Freemasonry – just who are the Freemasons?
That’s not a surprising question. Even though Freemasons are members of the largest and oldest fraternity in the world, MASONS or FREEMASONRY, and even though almost everyone has a father or grandfather or uncle who was a Mason, many people aren’t quite certain just who Masons are or what freemasonry is about.
The answer is simple. Freemasons are members of a fraternity known as Freemasonry or Masonry. A fraternity is a group of men (just as a sorority is a group of women) who join together because:
- There are things they want to do in the world.
- There are things they want to do “inside their own minds.”
- They enjoy being together with men they like and respect.
Freemasons are a unique institution that has been a major part of community life in Scotland for nearly three hundred years. It is Scotland’s largest and oldest fraternity, and one that continues to be an important part of many men’s personal lives and growth.
The fraternity of masons are an organization of men bound together with a philosophy of moral standards, mutual understanding and brotherhood in which all men are on a level and equal.
Freemasonry and Religion
Freemasonry is not a religion, nor is it a substitute for religion. The one essential qualification means that Freemasonry is open to men of many religions and it expects and encourages them to continue to follow their own faith. It is not permitted for Freemasons to discuss religion at Masonic meetings.
What are the requirements?
The person who wants to join Freemasonry must be a man (it’s a fraternity), sound in body and mind, who believes in God or a higher being, is at least the minimum age required by Masonry, and has a good reputation. (Incidentally, the “sound in body” requirement — which comes from the stonemasons of the Middle Ages — doesn’t mean that a physically challenged man cannot be a Mason; many are).
Those are the only “formal” requirements. But there are others, not so formal. He should believe in helping others. He should believe there is more to life than pleasure and money. He should be willing to respect the opinions of others. And he should want to grow and develop as a human being.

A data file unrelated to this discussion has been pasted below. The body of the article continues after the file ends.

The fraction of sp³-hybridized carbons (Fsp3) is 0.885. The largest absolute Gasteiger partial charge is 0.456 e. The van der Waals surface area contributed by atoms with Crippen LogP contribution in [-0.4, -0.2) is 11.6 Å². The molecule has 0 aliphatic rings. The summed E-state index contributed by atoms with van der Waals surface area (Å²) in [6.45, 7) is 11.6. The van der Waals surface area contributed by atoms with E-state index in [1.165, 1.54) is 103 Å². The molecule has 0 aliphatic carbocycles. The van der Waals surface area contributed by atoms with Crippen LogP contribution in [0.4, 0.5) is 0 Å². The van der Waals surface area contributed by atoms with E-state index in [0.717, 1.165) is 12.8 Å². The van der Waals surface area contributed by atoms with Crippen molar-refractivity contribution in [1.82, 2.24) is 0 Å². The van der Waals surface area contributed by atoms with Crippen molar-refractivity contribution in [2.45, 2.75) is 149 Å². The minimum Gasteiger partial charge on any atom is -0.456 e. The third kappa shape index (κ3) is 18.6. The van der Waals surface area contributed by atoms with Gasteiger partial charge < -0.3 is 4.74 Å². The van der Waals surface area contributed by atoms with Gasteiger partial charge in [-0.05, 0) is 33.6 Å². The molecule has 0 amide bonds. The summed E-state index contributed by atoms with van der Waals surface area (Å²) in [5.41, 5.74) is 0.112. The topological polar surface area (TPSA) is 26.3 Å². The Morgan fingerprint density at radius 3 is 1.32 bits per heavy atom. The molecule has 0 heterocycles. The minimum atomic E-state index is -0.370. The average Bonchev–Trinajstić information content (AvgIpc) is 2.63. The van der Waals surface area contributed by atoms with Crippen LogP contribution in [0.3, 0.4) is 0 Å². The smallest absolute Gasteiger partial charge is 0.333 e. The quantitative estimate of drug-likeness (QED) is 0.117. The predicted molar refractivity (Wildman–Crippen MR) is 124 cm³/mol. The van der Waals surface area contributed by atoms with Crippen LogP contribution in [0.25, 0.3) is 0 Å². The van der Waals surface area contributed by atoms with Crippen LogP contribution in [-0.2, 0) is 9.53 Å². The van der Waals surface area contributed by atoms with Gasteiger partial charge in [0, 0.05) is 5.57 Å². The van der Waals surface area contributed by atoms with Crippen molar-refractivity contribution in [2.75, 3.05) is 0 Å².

How does a man become a Freemason?
Some men are surprised that no one has ever asked them to become a Mason. They may even feel that the Masons in their town don’t think they are “good enough” to join. But it doesn’t work that way. For hundreds of years, Masons have been forbidden to ask others to join the fraternity. We can talk to friends about Freemasonry. We can tell them about what Freemasonry does. We can tell them why we enjoy it. But we can’t ask, much less pressure, anyone to join.
There’s a good reason for that. It isn’t that we’re trying to be exclusive. But becoming a Mason is a very serious thing. Joining Freemasonry is making a permanent life commitment to live in certain ways. We’ve listed most of them above — to live with honor and integrity, to be willing to share with and care about others, to trust each other, and to place ultimate trust in God. No one should be “talked into” making such a decision.
So, when a man decides he wants to be a Freemasonry Mason, he asks a Mason for a petition or application. He fills it out and gives it to the Mason, and that Mason takes it to the local lodge. The Master of the lodge will appoint a committee to meet with the man, find out a little about him and why he wants to become a member of the Masons, tell him about Freemasonry, and answer his questions. The committee reports to the lodge, and the lodge votes on the petition. If the vote is affirmative — and it usually is — the lodge will contact the man to set the date for the Entered Apprentice Degree. When the person has completed all three degrees, he is a Master Mason and a full member of the Freemasonry fraternity.
If you have any questions or want to know more please feel free to contact us.